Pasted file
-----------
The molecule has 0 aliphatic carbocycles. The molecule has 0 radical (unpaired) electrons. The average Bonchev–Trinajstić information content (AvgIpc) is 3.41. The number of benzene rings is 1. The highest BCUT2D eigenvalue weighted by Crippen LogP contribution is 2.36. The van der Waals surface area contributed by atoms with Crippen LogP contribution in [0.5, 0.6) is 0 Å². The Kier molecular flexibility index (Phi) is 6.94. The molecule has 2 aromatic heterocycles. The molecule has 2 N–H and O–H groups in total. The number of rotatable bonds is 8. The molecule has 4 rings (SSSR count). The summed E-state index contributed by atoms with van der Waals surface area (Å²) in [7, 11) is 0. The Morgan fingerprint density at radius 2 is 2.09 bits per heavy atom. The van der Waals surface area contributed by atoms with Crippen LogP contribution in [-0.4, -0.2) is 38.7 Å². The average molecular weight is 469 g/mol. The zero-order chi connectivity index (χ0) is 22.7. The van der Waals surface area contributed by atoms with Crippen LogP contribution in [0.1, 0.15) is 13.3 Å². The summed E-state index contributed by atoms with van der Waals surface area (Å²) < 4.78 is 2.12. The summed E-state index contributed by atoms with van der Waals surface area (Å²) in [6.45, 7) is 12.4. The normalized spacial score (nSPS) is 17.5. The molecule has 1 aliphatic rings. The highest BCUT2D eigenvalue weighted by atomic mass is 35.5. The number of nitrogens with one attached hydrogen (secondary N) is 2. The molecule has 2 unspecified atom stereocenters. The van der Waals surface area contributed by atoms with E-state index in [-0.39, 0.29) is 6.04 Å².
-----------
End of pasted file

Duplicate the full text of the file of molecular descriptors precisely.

The molecule has 0 aliphatic carbocycles. The molecule has 0 radical (unpaired) electrons. The average Bonchev–Trinajstić information content (AvgIpc) is 3.41. The number of benzene rings is 1. The highest BCUT2D eigenvalue weighted by Crippen LogP contribution is 2.36. The van der Waals surface area contributed by atoms with Crippen LogP contribution in [0.5, 0.6) is 0 Å². The Kier molecular flexibility index (Phi) is 6.94. The molecule has 2 aromatic heterocycles. The molecule has 2 N–H and O–H groups in total. The number of rotatable bonds is 8. The molecule has 4 rings (SSSR count). The summed E-state index contributed by atoms with van der Waals surface area (Å²) in [7, 11) is 0. The Morgan fingerprint density at radius 2 is 2.09 bits per heavy atom. The van der Waals surface area contributed by atoms with Crippen LogP contribution in [-0.4, -0.2) is 38.7 Å². The average molecular weight is 469 g/mol. The zero-order chi connectivity index (χ0) is 22.7. The van der Waals surface area contributed by atoms with Crippen LogP contribution in [0.1, 0.15) is 13.3 Å². The summed E-state index contributed by atoms with van der Waals surface area (Å²) < 4.78 is 2.12. The summed E-state index contributed by atoms with van der Waals surface area (Å²) in [6.45, 7) is 12.4. The normalized spacial score (nSPS) is 17.5. The molecule has 1 aliphatic rings. The highest BCUT2D eigenvalue weighted by atomic mass is 35.5. The number of nitrogens with one attached hydrogen (secondary N) is 2. The molecule has 2 unspecified atom stereocenters. The van der Waals surface area contributed by atoms with E-state index in [-0.39, 0.29) is 6.04 Å².